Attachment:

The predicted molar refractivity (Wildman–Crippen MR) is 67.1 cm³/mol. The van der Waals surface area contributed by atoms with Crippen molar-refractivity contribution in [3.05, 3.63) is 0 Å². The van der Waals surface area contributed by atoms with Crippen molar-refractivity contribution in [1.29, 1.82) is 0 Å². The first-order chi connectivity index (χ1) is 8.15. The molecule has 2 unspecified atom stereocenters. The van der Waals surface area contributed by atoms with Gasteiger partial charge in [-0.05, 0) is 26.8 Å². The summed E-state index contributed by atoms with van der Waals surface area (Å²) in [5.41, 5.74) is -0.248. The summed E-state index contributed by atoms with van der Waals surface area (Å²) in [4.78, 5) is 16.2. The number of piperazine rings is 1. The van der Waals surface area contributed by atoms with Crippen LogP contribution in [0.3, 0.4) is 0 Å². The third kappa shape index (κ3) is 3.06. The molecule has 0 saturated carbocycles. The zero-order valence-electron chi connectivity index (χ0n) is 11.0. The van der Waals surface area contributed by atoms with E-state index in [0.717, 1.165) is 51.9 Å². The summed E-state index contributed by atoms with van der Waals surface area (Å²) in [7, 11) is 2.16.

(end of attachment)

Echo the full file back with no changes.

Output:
The predicted molar refractivity (Wildman–Crippen MR) is 67.1 cm³/mol. The van der Waals surface area contributed by atoms with Crippen molar-refractivity contribution in [3.05, 3.63) is 0 Å². The van der Waals surface area contributed by atoms with Crippen molar-refractivity contribution in [1.29, 1.82) is 0 Å². The first-order chi connectivity index (χ1) is 8.15. The molecule has 2 unspecified atom stereocenters. The van der Waals surface area contributed by atoms with Gasteiger partial charge in [-0.05, 0) is 26.8 Å². The summed E-state index contributed by atoms with van der Waals surface area (Å²) in [5.41, 5.74) is -0.248. The summed E-state index contributed by atoms with van der Waals surface area (Å²) in [4.78, 5) is 16.2. The number of piperazine rings is 1. The van der Waals surface area contributed by atoms with Crippen LogP contribution in [0.3, 0.4) is 0 Å². The third kappa shape index (κ3) is 3.06. The molecule has 0 saturated carbocycles. The zero-order valence-electron chi connectivity index (χ0n) is 11.0. The van der Waals surface area contributed by atoms with E-state index in [0.717, 1.165) is 51.9 Å². The summed E-state index contributed by atoms with van der Waals surface area (Å²) in [7, 11) is 2.16.